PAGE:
When drafting for our creative project, we worked with video effects such as an ASCII cam. We explored thresholding and frame differencing, and faced problems with the order of copying and loading the video images. After trial and error with rearranging our code, we managed to achieve our outcome. Most of our video coding experiments were incredibly slow due to the amount loading per frame. So in order to create reliable programs we decided to take a different approach yet we still implemented some of the code and knowledge we gained from our experiments in our final animations.
When working on generative drawings, the most challenging part was creating a piece of work that’ll catch a users attention for more than 5 seconds. In order to achieve this, we made our animations dependent on music and coded our drawings in a way which insured constant change. However, Polina made a target to not use an envelope follower and to create animations that were interesting enough through her visuals, specifically in ’Bright Rose’ and ‘Oblivion’.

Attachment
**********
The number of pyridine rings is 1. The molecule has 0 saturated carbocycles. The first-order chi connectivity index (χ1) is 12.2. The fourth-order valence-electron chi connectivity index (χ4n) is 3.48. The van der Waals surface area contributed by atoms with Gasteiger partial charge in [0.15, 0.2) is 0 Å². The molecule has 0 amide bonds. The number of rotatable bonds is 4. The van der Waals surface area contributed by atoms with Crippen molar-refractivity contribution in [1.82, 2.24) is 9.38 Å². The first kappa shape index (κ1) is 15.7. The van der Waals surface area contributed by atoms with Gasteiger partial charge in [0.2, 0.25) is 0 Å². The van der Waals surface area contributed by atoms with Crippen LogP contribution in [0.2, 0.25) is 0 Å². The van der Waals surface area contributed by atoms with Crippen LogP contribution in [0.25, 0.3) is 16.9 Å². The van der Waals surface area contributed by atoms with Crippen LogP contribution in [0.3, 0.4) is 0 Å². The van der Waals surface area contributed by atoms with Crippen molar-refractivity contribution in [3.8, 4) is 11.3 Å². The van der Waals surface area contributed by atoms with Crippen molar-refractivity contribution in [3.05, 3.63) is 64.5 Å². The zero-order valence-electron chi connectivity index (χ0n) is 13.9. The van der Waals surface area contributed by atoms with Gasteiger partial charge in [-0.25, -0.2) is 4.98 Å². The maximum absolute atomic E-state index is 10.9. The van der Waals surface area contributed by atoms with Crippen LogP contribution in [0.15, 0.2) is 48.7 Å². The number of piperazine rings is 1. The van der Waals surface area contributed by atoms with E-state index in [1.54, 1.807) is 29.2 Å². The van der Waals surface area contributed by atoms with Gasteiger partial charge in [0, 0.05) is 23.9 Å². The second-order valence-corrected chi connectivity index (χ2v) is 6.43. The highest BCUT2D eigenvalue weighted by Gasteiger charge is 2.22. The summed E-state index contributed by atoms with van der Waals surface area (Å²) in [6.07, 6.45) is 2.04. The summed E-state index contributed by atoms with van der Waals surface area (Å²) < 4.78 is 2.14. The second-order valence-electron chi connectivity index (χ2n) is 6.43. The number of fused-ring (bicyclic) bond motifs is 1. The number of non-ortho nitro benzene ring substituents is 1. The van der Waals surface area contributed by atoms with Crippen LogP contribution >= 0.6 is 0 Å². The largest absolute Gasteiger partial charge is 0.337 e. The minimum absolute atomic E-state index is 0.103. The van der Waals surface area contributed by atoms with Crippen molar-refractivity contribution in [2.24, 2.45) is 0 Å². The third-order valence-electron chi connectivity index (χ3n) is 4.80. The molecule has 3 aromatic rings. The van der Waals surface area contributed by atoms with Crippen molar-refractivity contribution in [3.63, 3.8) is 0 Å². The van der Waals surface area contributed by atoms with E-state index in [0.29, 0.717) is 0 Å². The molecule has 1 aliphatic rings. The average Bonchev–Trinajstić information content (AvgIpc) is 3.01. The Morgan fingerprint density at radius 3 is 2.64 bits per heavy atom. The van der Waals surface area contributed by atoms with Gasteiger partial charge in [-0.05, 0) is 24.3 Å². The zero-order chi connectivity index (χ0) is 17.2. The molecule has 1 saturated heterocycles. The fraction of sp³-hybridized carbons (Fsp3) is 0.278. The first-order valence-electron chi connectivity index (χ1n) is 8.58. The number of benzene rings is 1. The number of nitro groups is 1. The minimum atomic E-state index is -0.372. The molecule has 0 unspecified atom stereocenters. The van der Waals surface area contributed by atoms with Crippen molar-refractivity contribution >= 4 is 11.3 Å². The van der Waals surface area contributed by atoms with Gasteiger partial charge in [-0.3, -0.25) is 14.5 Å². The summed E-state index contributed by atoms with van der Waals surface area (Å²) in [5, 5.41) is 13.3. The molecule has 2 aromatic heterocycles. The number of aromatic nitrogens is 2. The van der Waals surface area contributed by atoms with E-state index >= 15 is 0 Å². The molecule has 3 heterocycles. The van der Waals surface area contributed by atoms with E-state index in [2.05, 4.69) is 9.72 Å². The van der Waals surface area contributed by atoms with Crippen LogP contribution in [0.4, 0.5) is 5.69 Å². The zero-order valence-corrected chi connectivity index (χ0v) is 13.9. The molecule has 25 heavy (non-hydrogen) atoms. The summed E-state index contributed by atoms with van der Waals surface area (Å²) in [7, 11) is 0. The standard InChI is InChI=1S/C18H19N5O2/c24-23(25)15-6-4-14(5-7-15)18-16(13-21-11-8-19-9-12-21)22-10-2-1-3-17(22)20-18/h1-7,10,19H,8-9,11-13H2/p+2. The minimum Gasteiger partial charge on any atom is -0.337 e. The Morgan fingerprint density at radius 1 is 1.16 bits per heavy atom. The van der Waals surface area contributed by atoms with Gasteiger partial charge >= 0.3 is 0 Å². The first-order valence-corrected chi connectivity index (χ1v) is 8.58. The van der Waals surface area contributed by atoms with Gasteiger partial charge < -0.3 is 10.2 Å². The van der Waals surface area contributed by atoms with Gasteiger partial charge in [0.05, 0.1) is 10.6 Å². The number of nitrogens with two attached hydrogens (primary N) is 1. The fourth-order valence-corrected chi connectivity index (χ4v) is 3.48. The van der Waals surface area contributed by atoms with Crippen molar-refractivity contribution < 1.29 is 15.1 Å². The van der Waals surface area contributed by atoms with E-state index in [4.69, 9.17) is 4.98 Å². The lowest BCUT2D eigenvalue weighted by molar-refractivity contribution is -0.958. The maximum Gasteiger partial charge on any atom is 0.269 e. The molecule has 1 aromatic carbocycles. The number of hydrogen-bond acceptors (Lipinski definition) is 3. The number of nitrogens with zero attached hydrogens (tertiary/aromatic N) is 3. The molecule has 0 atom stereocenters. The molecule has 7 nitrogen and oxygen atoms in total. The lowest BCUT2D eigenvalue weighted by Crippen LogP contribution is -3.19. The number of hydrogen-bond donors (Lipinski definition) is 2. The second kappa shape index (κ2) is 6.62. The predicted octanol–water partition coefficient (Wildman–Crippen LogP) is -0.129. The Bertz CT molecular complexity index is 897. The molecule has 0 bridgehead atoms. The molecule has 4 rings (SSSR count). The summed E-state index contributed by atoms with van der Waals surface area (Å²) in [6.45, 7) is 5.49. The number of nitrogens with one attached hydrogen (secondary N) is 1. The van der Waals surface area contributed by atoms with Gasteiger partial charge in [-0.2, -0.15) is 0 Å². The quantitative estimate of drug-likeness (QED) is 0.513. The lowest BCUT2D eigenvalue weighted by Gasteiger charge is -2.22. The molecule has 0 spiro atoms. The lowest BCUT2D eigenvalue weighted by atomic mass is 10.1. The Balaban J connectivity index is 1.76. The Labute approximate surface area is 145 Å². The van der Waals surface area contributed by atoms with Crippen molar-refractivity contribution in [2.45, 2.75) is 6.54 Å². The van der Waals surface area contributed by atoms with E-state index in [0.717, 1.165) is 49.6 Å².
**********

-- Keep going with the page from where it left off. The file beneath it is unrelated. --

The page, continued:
Moreover, we found that in order to reach the best composition for our drawings was to experiment with all the parameters and the best way to do this is to use a constructor function and Polina has implemented this in two of her animations.
Overall, the series of animations have successfully displayed a number of coding techniques to form interesting outcomes, especially the experimentation with Perlin noise and arithmetic operations that have enabled our generative drawing to constantly evolve. Our use of the envelope follower, image processing and the DOM have successfully made our work user interactive.
 Alastair Porter, “Freesound”, freesound.org, 2015
 Memo Atken, “Webcam Piano 2.0”, http://www.memo.tv/webcam-piano-2/, 2010
 Diana Lange - https://www.flickr.com/photos/dianalange/14072660559/, 2014
 Daniel Shiffman, “Starfield in Processing”, https://www.youtube.com/watch?v=17WoOqgXsRM, 2016
 P5.js, “Generative Painting”, https://p5js.org/examples/hello-p5-drawing.html, 2015
 Julia Laub, Cedric Kiefer, “Onfromative", http://onformative.com/work/actelion-imagery-wizard, 2011
 "Minds Eye The Ocean”, http://freemusicarchive.org/genre/House/
 “Curious Case”, "Amsterdam", http://freemusicarchive.org/